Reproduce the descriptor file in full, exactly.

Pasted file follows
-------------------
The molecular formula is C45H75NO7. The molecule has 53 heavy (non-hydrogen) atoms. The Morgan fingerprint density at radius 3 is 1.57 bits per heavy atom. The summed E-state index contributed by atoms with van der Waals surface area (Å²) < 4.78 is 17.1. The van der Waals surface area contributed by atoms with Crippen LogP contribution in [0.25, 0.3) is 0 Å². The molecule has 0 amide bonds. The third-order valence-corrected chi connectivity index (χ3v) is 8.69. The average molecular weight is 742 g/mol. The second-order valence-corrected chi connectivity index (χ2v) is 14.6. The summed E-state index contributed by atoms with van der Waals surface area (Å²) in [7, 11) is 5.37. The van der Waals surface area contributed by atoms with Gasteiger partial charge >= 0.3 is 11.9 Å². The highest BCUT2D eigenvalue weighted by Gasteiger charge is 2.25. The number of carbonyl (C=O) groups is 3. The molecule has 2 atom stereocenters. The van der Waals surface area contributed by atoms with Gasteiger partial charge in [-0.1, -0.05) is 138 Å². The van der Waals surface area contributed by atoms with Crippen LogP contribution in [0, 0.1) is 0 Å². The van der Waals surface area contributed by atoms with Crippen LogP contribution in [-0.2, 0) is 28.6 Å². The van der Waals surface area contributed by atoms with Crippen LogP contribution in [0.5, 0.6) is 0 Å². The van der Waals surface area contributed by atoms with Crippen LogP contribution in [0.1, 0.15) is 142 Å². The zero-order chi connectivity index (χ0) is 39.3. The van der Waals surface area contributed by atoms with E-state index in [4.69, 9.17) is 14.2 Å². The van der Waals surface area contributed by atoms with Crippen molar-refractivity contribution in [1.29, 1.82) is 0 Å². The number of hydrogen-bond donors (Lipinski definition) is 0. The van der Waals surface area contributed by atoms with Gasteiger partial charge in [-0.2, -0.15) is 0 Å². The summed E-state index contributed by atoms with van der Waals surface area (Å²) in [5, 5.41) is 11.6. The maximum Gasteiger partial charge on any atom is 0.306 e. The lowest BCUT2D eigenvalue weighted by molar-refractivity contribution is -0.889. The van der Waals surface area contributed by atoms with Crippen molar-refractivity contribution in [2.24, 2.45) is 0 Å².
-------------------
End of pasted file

The molecular formula is C45H75NO7. The molecule has 53 heavy (non-hydrogen) atoms. The Morgan fingerprint density at radius 3 is 1.57 bits per heavy atom. The summed E-state index contributed by atoms with van der Waals surface area (Å²) < 4.78 is 17.1. The van der Waals surface area contributed by atoms with Crippen LogP contribution in [0.25, 0.3) is 0 Å². The molecule has 0 amide bonds. The third-order valence-corrected chi connectivity index (χ3v) is 8.69. The average molecular weight is 742 g/mol. The second-order valence-corrected chi connectivity index (χ2v) is 14.6. The summed E-state index contributed by atoms with van der Waals surface area (Å²) in [7, 11) is 5.37. The van der Waals surface area contributed by atoms with Gasteiger partial charge >= 0.3 is 11.9 Å². The highest BCUT2D eigenvalue weighted by Gasteiger charge is 2.25. The number of carbonyl (C=O) groups is 3. The molecule has 2 atom stereocenters. The van der Waals surface area contributed by atoms with Gasteiger partial charge in [-0.1, -0.05) is 138 Å². The van der Waals surface area contributed by atoms with Crippen LogP contribution in [0, 0.1) is 0 Å². The van der Waals surface area contributed by atoms with Crippen LogP contribution in [-0.2, 0) is 28.6 Å². The van der Waals surface area contributed by atoms with Crippen LogP contribution in [0.5, 0.6) is 0 Å². The van der Waals surface area contributed by atoms with Crippen LogP contribution in [0.1, 0.15) is 142 Å². The zero-order chi connectivity index (χ0) is 39.3. The van der Waals surface area contributed by atoms with E-state index in [4.69, 9.17) is 14.2 Å². The van der Waals surface area contributed by atoms with Crippen molar-refractivity contribution in [1.29, 1.82) is 0 Å². The number of hydrogen-bond donors (Lipinski definition) is 0. The van der Waals surface area contributed by atoms with Gasteiger partial charge in [-0.2, -0.15) is 0 Å². The summed E-state index contributed by atoms with van der Waals surface area (Å²) in [5, 5.41) is 11.6. The maximum Gasteiger partial charge on any atom is 0.306 e. The lowest BCUT2D eigenvalue weighted by molar-refractivity contribution is -0.889. The van der Waals surface area contributed by atoms with Crippen molar-refractivity contribution in [2.24, 2.45) is 0 Å².